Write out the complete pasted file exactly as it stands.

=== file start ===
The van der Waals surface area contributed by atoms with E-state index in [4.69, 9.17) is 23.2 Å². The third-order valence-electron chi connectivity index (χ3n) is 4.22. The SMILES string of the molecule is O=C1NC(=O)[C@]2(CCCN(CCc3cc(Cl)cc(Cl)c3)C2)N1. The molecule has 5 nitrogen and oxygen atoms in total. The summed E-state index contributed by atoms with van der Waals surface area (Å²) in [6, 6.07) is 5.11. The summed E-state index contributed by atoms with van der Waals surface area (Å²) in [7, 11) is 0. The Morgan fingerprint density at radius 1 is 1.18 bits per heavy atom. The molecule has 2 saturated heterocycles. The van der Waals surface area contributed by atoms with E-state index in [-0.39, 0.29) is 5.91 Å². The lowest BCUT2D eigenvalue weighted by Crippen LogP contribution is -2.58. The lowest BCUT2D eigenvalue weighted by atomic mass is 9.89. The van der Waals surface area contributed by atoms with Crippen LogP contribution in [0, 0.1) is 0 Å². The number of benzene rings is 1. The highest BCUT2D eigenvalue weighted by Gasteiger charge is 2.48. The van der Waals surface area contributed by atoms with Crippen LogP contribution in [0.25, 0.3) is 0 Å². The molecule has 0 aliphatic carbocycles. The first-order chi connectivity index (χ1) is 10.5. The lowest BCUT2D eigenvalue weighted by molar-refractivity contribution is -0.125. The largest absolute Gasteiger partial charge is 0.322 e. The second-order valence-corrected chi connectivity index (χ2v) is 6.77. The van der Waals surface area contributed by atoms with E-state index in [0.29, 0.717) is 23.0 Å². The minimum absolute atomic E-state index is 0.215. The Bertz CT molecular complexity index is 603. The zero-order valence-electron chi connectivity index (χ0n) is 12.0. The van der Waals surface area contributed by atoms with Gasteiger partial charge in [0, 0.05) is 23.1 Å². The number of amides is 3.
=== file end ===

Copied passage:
The van der Waals surface area contributed by atoms with E-state index in [4.69, 9.17) is 23.2 Å². The third-order valence-electron chi connectivity index (χ3n) is 4.22. The SMILES string of the molecule is O=C1NC(=O)[C@]2(CCCN(CCc3cc(Cl)cc(Cl)c3)C2)N1. The molecule has 5 nitrogen and oxygen atoms in total. The summed E-state index contributed by atoms with van der Waals surface area (Å²) in [6, 6.07) is 5.11. The summed E-state index contributed by atoms with van der Waals surface area (Å²) in [7, 11) is 0. The Morgan fingerprint density at radius 1 is 1.18 bits per heavy atom. The molecule has 2 saturated heterocycles. The van der Waals surface area contributed by atoms with E-state index in [-0.39, 0.29) is 5.91 Å². The lowest BCUT2D eigenvalue weighted by Crippen LogP contribution is -2.58. The lowest BCUT2D eigenvalue weighted by atomic mass is 9.89. The van der Waals surface area contributed by atoms with Crippen LogP contribution in [0, 0.1) is 0 Å². The number of benzene rings is 1. The highest BCUT2D eigenvalue weighted by Gasteiger charge is 2.48. The van der Waals surface area contributed by atoms with Crippen LogP contribution in [0.25, 0.3) is 0 Å². The molecule has 0 aliphatic carbocycles. The first-order chi connectivity index (χ1) is 10.5. The lowest BCUT2D eigenvalue weighted by molar-refractivity contribution is -0.125. The largest absolute Gasteiger partial charge is 0.322 e. The second-order valence-corrected chi connectivity index (χ2v) is 6.77. The van der Waals surface area contributed by atoms with E-state index in [0.29, 0.717) is 23.0 Å². The minimum absolute atomic E-state index is 0.215. The Bertz CT molecular complexity index is 603. The zero-order valence-electron chi connectivity index (χ0n) is 12.0. The van der Waals surface area contributed by atoms with Gasteiger partial charge in [0, 0.05) is 23.1 Å². The number of amides is 3.